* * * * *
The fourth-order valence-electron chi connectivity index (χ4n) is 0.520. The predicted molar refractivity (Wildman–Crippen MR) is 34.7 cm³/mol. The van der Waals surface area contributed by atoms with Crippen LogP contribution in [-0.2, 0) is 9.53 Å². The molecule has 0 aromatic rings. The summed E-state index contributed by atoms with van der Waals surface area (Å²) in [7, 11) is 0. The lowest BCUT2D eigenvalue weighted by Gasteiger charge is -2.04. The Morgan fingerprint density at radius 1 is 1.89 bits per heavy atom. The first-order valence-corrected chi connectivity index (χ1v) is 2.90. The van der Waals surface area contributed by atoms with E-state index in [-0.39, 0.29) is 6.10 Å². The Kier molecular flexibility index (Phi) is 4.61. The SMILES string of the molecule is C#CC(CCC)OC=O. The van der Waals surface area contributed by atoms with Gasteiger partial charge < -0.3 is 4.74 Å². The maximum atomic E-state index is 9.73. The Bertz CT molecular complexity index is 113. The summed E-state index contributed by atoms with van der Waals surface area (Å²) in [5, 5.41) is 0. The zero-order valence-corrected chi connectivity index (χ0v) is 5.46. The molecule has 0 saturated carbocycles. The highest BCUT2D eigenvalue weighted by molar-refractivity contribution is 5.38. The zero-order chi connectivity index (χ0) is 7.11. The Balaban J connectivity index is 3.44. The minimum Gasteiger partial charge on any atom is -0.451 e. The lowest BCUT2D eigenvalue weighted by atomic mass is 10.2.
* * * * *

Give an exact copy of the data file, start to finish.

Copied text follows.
The fourth-order valence-electron chi connectivity index (χ4n) is 0.520. The predicted molar refractivity (Wildman–Crippen MR) is 34.7 cm³/mol. The van der Waals surface area contributed by atoms with Crippen LogP contribution in [-0.2, 0) is 9.53 Å². The molecule has 0 aromatic rings. The summed E-state index contributed by atoms with van der Waals surface area (Å²) in [7, 11) is 0. The lowest BCUT2D eigenvalue weighted by Gasteiger charge is -2.04. The Morgan fingerprint density at radius 1 is 1.89 bits per heavy atom. The first-order valence-corrected chi connectivity index (χ1v) is 2.90. The van der Waals surface area contributed by atoms with E-state index in [-0.39, 0.29) is 6.10 Å². The Kier molecular flexibility index (Phi) is 4.61. The SMILES string of the molecule is C#CC(CCC)OC=O. The van der Waals surface area contributed by atoms with Gasteiger partial charge < -0.3 is 4.74 Å². The maximum atomic E-state index is 9.73. The Bertz CT molecular complexity index is 113. The summed E-state index contributed by atoms with van der Waals surface area (Å²) in [5, 5.41) is 0. The zero-order valence-corrected chi connectivity index (χ0v) is 5.46. The molecule has 0 saturated carbocycles. The highest BCUT2D eigenvalue weighted by molar-refractivity contribution is 5.38. The zero-order chi connectivity index (χ0) is 7.11. The Balaban J connectivity index is 3.44. The minimum Gasteiger partial charge on any atom is -0.451 e. The lowest BCUT2D eigenvalue weighted by atomic mass is 10.2.